As is well known, whenever power is lost, solid state random access memory devices, such as RAM 12B, lose all their stored information. The inclusion of EEPROM 12E on the microcomputer chip 12 avoids this problem and enables medical, dental and employment records, personal data, and other information to be stored in the card, as mentioned above, and, more importantly, retained, without the need for a battery. Moreover, the combination of the EEPROM 12E and the other memories in the microcomputer chip decreases the number of internal leads required in the card.

The light sensitive transistor 18 is connected to an appropriate pin 1 of the microcomputer 12, to feed input data signals to the microcomputer 12 in response to light data signals directed at the light sensitive transistor 18. LED 14 is connected to a pin 2 of the microcomputer 12, and responds to output data signals from the microcomputer 12 to generate corresponding light data signals. LED 16 is connected to a pin 3 of the microcomputer 12, and responds to clock signals from the microcomputer 12, discussed more fully below, to produce corresponding light clock signals. The use of phototransducers to effect communication to and from card 10 eliminates the myriad problems associated with external electrical contacts.

The power supply formed by the power pick-up winding 20 and the diode bridge rectifier 22 is connected to a pin 4 of the microcomputer 12 and to a pin 5. Pin 4 is designated +Vcc, and pin 5 is ground. The illustrated power supply permits power to be provided to the card by an external writer/reader unit across the sealed boundary of the card without requiring external contacts.

The card reader/writer unit is shown in schematic form in FIG. 3. This unit includes internal processing electronic circuitry represented by block 50. A light sensitive transistor 52 is connected to the processing circuitry to supply input data signals to the processing circuitry, and a second light sensitive transistor 54 is connected to the processing circuitry to supply clock signals in response to light clock signals incident on transistor 54. Data signals from the circuitry 50 are applied to a LED 56 to be transformed into corresponding light data signals.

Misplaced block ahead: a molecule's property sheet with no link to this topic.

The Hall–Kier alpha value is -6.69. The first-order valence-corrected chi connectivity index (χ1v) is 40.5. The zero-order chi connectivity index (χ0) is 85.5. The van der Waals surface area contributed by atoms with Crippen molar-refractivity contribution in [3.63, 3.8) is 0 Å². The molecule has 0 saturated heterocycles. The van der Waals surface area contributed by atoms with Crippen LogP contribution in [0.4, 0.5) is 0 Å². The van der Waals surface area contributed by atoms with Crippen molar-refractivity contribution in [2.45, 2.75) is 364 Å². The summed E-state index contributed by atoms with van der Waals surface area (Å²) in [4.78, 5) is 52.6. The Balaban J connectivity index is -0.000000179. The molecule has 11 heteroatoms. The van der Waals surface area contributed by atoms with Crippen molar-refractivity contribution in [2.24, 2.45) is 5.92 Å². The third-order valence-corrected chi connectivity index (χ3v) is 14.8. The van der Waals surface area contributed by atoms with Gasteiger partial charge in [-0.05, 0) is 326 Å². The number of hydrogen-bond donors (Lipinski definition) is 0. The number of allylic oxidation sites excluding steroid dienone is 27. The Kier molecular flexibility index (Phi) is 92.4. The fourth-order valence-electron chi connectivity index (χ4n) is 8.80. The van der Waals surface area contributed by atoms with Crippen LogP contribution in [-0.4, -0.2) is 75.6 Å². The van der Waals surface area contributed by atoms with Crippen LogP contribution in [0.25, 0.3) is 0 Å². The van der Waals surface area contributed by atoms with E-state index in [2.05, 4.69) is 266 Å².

The processing circuitry 50 is powered from a DC power supply 58. Power supply 58 is connected to a power oscillator (and driver) 60 which, in turn, is connected to a winding 62 mounted on a ferrite core 64. Oscillator 60 provides a high frequency output signal in the ultrasonic range to the winding 62. The advantages of using high frequency excitation to power the card circuitry will be discussed below.

Processing circuitry 50 is connected to an appropriate display, so that information read from the data bearing card of FIG. 1 may be interpreted. Also, the circuitry 50 may be connected to an appropriate terminal so that data may be processed to be fed into the card of FIG. 1. In addition, the processing circuitry 50 may be coupled to a telephone line through an appropriate MODEM, so that a remote computer may be used to feed data into the card, and to receive data from the card. The card 10 of FIG. 1, and the reader/writer unit of FIG. 3 are configured so that when the card 10 is inserted into the reader/writer the power pick-up winding 20 is located within the gap of the ferrite core 64, the light sensitive transistor 52 is positioned over LED 14 of the card, the light sensitive transistor 54 is positioned over LED 16 of the card, and the LED 56 is positioned over light sensitive transistor 18 of the card.